Photo: Mindaugas Danys

A few months ago my son asked if he could have a candy bar after dinner for dessert. My wife and I reminded him that he'd already had candy two days before and that we have a "one candy per week rule" in our house, so we said no. So he asked again. So we said no again. Then he asked yet again. And we said no again. Then he started whining. "Please, please," he said. "You never let me have candy! I really want it!" Though we were both annoyed, neither my wife nor I became upset. We simply continued to say no. We didn't explain why. We didn't argue with him. We simply repeated the same message.

Eventually, he stopped whining—and then calmly and reasonably asked for a candy bar again. When we said no this time, he said—finally—"Okay." He was clearly still disappointed, but he just as clearly accepted our answer—and then happily got into his bath and began splashing and playing as he always does.

When he was younger, he would sometimes completely melt down when we denied him something, especially if he was tired. Certainly, the temptation to end such tantrums by giving in was strong. But the few times we did, we quickly learned just how big a mistake we were making: it would practically guarantee another tantrum the very next time we said no. By giving in when he would throw a tantrum we were communicating that throwing a tantrum was an effective way for him to get what he wanted. So we stopped. And then so did his tantrums.

This isn't to say when parents hold their ground that their children will always stop throwing tantrums. But giving in to tantrums is a sure way to train children to keep having them. And one need only look around at the adults one knows who still throw tantrums when they don't get their way to understand that tantrum-throwing isn't an activity restricted only to children.

Sometimes saying no is easy: when the thing he wants is clearly inappropriate ("Can I eat a cookie instead of lunch?"). But sometimes we decide to say no after a split-second deliberation over something we might just as easily have said yes to: "Yes, you can skip your bath tonight," or "Yes, you watch an extra fifteen minutes of television." And he seems to be able to sense when we're not entirely convinced that we should be saying no with an insight that almost makes me believe in mental telepathy.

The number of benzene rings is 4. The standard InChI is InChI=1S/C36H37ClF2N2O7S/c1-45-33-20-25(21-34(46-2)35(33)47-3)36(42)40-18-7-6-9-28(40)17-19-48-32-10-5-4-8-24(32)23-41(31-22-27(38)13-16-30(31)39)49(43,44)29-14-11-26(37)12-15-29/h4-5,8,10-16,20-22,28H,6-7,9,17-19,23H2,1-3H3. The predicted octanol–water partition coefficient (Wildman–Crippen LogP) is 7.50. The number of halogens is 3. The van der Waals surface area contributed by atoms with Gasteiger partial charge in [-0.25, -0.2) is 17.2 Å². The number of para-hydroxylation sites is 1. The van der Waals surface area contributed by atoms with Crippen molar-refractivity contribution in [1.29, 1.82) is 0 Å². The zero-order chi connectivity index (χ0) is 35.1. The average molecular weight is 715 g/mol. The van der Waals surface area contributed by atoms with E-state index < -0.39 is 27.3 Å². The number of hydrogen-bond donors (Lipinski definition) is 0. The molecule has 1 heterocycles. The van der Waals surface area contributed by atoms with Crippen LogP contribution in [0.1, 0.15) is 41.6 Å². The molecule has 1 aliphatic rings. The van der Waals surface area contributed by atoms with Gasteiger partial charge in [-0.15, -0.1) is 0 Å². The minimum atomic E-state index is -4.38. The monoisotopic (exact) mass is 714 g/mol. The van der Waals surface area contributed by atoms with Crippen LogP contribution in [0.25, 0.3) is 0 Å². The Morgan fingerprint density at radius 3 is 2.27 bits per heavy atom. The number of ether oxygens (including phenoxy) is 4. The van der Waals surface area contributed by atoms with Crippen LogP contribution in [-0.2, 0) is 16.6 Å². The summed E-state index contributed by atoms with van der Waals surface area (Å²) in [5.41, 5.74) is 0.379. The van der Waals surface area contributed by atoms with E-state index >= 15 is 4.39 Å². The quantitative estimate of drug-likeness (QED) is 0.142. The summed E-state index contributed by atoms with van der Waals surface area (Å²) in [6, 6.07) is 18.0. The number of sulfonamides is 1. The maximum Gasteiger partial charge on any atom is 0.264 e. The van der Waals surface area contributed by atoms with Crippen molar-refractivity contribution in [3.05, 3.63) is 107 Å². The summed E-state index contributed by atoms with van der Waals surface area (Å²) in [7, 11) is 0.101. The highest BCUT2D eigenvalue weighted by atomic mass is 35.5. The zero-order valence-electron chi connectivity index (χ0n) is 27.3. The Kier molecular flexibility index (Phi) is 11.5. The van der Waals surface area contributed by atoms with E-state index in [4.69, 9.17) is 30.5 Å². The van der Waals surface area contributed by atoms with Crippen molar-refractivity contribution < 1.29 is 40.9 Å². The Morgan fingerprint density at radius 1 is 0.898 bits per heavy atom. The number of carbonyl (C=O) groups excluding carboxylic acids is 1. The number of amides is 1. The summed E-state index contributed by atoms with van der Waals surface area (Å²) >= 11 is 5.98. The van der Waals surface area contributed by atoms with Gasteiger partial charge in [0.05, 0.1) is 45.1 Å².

But as much as I dislike saying no to him, I recognize that it represents and important opportunity for me to teach him how to manage disappointment. In a world where so many adults seem not to have learned this lesson, I'm easily able to view the consequences of this particular kind of parental failure. As a result, I've come to realize the biggest obstacle to successfully raising a resilient child is a non-resilient parent.

Saying no to a child requires grit, self-control, and stamina. You have to know why you're saying no each and every time. It's easier if the reason seems like a good one. This is why I try not to say no impulsively. Instead, I try to pause when I'm not immediately sure if what he's asking for is okay and ask myself: Will it put him at risk for being harmed (not using a seatbelt in a car)? Is the lesson that saying no teaches a good one (you can't eat candy instead of dinner)? I don't always get it right, and I sometimes have reversed my decision. He's old enough now that when I explain why I've reversed my decision he understands and doesn't then subsequently continue to test the boundaries I've established for appropriate behavior.

Yes, saying no is harder than saying yes. But children who aren't taught boundaries often become tyrants. And children who become tyrants often grow up to become adults who are tyrants. An entire generation of parents seems to have failed to teach their children how to handle disappointment. I have no evidence that proves it, but from personal observation I'm inclined to believe that this is far more a failure of "nurture" than it is of "nature."

As parents, we must gird ourselves to be reasonable yet consistent in the way we refuse our children's wishes. It's not about being nice or mean, fair or unfair. It's about teaching a crucial life skill. We must accept that acting-out behavior is the price we must pay to teach it (the more consistent we are, the more likely such behavior will eventually be extinguished). The price of failure is a child who expects too much from the world, who never learns to manage his own disappointment, and who lacks the resilience to be successful in life. And that failure is ours.

Dr. Lickerman's book, The Undefeated Mind: On the Science of Constructing an Indestructible Self, is available now. Please read the sample chapter and visit Amazon or Barnes & Noble to order your copy today.

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